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Fail Fast Despite the Hype – A Model from Google Wave

I’ve been to Scifoo twice. Both times were great. I didn’t get to go this year…and I am sad not angry that I wasn’t invited. It is terrific that other people, new and old attendees, got to share in the wealth of experience that makes up SciFoo. I hope that it continues and I hope I get to go again.

The first time I went the Google Datasets project was announced. It seemed like a great offer to make to the scientific community. There clearly wasn’t enough participation for the effort as the project was promptly killed.

The next time I went back to Scifoo Google Wave received a lot of attention. Cameron Neylon helped integrate ChemSpider into Wave with ChemSpidey and the potential of Google Wave exploded across the internet as Google’s next big win. I thought the technology was “cool”, interesting, technology looking for a problem and “noisy”…it was very distracting, difficult for me personally to adopt into my daily work. I did play with it, worked on a couple of projects with some colleagues and conceived of how we would use some of the functions.

And now Google Wave is winding down….and I take this comment to heart “…despite these wins, and numerous loyal fans, Wave has not seen the user adoption we would have liked. We don’t plan to continue developing Wave as a standalone product.” Basically they have learned some lessons, probably got some very nice capabilities to plug in elsewhere later, and have decided, to stop investing. I’d love to know what their process was to come up with this decision. Wave was a massive story in the media….and well executed in terms of marketing the story up. How many companies are this clean with an announcement in terms of killing a project of this size…making a tight blog post on the company blog. It’s surprising to see it happen this way, but I have to respect them for the style of pulling the plug and, failing fast. There are lots of other companies who would continue to invest, fearful of the fallout of pulling the plug on a high profile project. Good for you Google…it’s a shame it didn’t work…I DID like pieces of the technology but overall I wasn’t an adopter.  But thanks for this “The central parts of the code, as well as the protocols that have driven many of Wave’s innovations, like drag-and-drop and character-by-character live typing, are already available as open source, so customers and partners can continue the innovation we began”. The community will probably take them!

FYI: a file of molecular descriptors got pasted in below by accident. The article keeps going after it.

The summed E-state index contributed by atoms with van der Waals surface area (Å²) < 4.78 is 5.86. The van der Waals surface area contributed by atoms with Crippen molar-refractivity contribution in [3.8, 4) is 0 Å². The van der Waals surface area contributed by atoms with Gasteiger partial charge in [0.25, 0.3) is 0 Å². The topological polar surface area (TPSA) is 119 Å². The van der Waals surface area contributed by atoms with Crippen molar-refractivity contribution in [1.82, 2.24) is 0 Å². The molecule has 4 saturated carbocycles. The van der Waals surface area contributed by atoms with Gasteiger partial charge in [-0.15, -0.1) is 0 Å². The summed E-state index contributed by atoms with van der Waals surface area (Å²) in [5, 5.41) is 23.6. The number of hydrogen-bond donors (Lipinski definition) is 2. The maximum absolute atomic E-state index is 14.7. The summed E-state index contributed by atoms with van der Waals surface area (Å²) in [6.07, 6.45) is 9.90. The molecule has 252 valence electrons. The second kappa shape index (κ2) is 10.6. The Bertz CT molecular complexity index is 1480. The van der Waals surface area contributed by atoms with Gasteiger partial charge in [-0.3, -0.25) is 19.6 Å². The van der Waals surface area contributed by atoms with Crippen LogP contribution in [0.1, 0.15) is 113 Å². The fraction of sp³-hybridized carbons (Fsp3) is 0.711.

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Posted by on August 4, 2010 in Computing, Software

 

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